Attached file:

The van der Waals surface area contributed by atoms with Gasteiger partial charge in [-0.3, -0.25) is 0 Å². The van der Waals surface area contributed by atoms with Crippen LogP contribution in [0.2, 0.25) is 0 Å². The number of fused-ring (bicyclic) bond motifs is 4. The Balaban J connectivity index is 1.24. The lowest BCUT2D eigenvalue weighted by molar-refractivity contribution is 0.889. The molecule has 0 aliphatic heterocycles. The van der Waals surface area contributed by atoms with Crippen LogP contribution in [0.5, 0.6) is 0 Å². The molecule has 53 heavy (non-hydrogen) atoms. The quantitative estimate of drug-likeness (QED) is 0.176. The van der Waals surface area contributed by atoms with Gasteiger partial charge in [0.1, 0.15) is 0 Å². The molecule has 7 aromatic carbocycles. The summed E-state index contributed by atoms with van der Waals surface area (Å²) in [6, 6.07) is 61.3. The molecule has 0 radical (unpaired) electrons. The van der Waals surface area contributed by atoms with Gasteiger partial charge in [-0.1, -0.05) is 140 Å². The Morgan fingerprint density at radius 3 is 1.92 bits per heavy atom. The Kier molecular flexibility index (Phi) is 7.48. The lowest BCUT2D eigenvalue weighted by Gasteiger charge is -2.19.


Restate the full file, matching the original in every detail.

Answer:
The van der Waals surface area contributed by atoms with Gasteiger partial charge in [-0.3, -0.25) is 0 Å². The van der Waals surface area contributed by atoms with Crippen LogP contribution in [0.2, 0.25) is 0 Å². The number of fused-ring (bicyclic) bond motifs is 4. The Balaban J connectivity index is 1.24. The lowest BCUT2D eigenvalue weighted by molar-refractivity contribution is 0.889. The molecule has 0 aliphatic heterocycles. The van der Waals surface area contributed by atoms with Crippen LogP contribution in [0.5, 0.6) is 0 Å². The molecule has 53 heavy (non-hydrogen) atoms. The quantitative estimate of drug-likeness (QED) is 0.176. The van der Waals surface area contributed by atoms with Gasteiger partial charge in [0.1, 0.15) is 0 Å². The molecule has 7 aromatic carbocycles. The summed E-state index contributed by atoms with van der Waals surface area (Å²) in [6, 6.07) is 61.3. The molecule has 0 radical (unpaired) electrons. The van der Waals surface area contributed by atoms with Gasteiger partial charge in [-0.1, -0.05) is 140 Å². The Morgan fingerprint density at radius 3 is 1.92 bits per heavy atom. The Kier molecular flexibility index (Phi) is 7.48. The lowest BCUT2D eigenvalue weighted by Gasteiger charge is -2.19.